As many public services librarians do, I give a lot of demonstrations, mostly to students, but sometimes to fellow librarians and even occasionally to the general public. I’ve been teaching a lot of instruction sessions the past month, all of which have demonstrations as part of their content. Last Saturday I presented a demonstration on Google tools to a community group at a NJ public library (which was great, especially since I didn’t know what to expect). Next week I’m giving workshops / demonstrations on Google tools and Internet searching beyond Google (does such exist anymore in the public mind?) to groups of public and school librarians. Then I’ll be giving a demo on some new resources to library staff here. I’m quite shy, which people who know me deny, but which causes me to be a little nervous when I speak in front of groups. Hundreds of hours teaching and presenting has done little to eliminate the queasy feeling I get in the ten minutes before beginning a class or presentation. Still, I’m a passable public speaker, and I don’t at all mind speaking in public for a good cause. Good causes include: it’s part of my job, sharing information with colleagues, and money. As I said, I don’t mind giving presentations and demonstrations, but I very much dislike being on the receiving end of one. I give demonstrations, it just puzzled me for a long time why anyone would go to one.
My problem is being wrapped up inside my own head (that sounds painful, doesn’t it?), and not thinking about the way other people learn. I know how I learn. I learn new things either by reading or doing. If it’s an intellectual subject, I’ll read a few books and articles. If it’s some sort of software or technical skill, I learn by just messing around with it until I’ve figured out how it works. I’ve even been known to combine these things and read the help pages if I can’t figure something out, and it puzzles me why so many people have an aversion to F1. This is why I don’t attend preconferences and avoid demonstrations about most things that I need to know about. Sometimes I attend demos as moral support, but I’m far more likely to go to a presentation about something of marginal use for me, just because I’m curious. For example, our economics librarian recently gave a fantastic two-part presentation on finance and finance resources. I don’t work with financial data and am highly unlikely ever to, but I found the talk interesting and informative. I learned a lot about something that I’ll probably never need to use, which incidentally characterizes most of my educational career.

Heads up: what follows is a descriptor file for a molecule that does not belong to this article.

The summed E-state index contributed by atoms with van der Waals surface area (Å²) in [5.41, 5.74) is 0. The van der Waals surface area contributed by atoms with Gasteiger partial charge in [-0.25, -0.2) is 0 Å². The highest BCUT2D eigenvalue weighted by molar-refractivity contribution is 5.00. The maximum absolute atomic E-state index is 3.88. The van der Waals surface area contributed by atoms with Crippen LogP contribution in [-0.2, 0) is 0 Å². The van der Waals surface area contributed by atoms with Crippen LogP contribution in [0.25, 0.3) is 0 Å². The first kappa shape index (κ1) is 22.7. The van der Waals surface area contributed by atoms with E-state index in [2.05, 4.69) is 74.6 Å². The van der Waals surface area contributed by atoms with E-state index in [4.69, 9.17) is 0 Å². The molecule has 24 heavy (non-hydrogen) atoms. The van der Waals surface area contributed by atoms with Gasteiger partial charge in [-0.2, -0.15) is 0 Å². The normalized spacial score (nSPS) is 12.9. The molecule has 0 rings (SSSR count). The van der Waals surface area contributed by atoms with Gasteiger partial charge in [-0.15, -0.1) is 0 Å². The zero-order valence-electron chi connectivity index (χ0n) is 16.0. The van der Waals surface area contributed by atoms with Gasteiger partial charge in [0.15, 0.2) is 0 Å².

However, when it comes to tools I might use, I would almost never go to a demo if I could avoid it. By the time someone gets around to giving a demonstration about something that might be of interest to me, it’s almost always the case that I’ve already read about it somewhere and if it seemed potentially useful played around with it already. Often, I feel that I could probably give the demonstration myself. And if it’s a demonstration of something like a new database, the demonstrator almost never covers what I want to cover at the pace I want to cover it.
Part of this is because I learn best on my own by doing, but I suspect part of it might have other motivations. Consider this old joke: a man staying in a boarding house sneaks a horse into the bathroom one night. The next morning the evidence is obvious: overturned furniture, hoof marks on the carpet and on the stairs, dents in the walls. The place is a mess. The landlord asked the man why he did it. The man says, “So the next morning when someone says, ‘There’s a horse in the bathroom!’ I could say, ‘Yes, I know.’” When some librarian says “You can do X with Y!” I like to be able to say, “Yes, I know.” Though I hardly think of myself as a faddist innovator desperately clinging to the bleeding edge, I also don’t want to be the person in the room saying I’ve never heard of some current subject or tool before. Also, for me it’s not enough just to have heard about it, I want to know more about it or how to use it, at least as a novice. I could just lie and say, “Yes, I know all about that,” but that would be dishonest. Plus, I might get questioned more and then have to resort to my standard technique for leaving awful meetings, which is to pretend I’m having a back spasm and leave the room never to return, which both gets me out of the awkward situation and gains me sympathy the next time I see people. (“How’s your back doing, you poor thing?”)
I’ve long since come to understand that other people want demonstrations because that’s how they learn best, by having someone speak to them and show them how things work. Still, I wonder if the people who learn best by watching demonstrations of, for example, new tools are the ones least likely to give such demonstrations themselves, and the people most likely to be giving the demonstrations are the least likely to have learned what they know by watching other demonstrations. This seems to be the case for some of the demonstrations I give, especially the ones off campus. This is the central irony that emerges whenever anyone asks, “but how did you learn about all this stuff?” Well, I just learned. There sometimes seems to be an assumption that such knowledge just comes naturally somehow, which is of course untrue. Perhaps the learning how to learn on my own comes naturally, which makes it different though not necessarily superior to learning from others. After all, people who attend demonstrations are there to learn something new. These days, it’s the people who don’t bother learning anything new at all who worry me.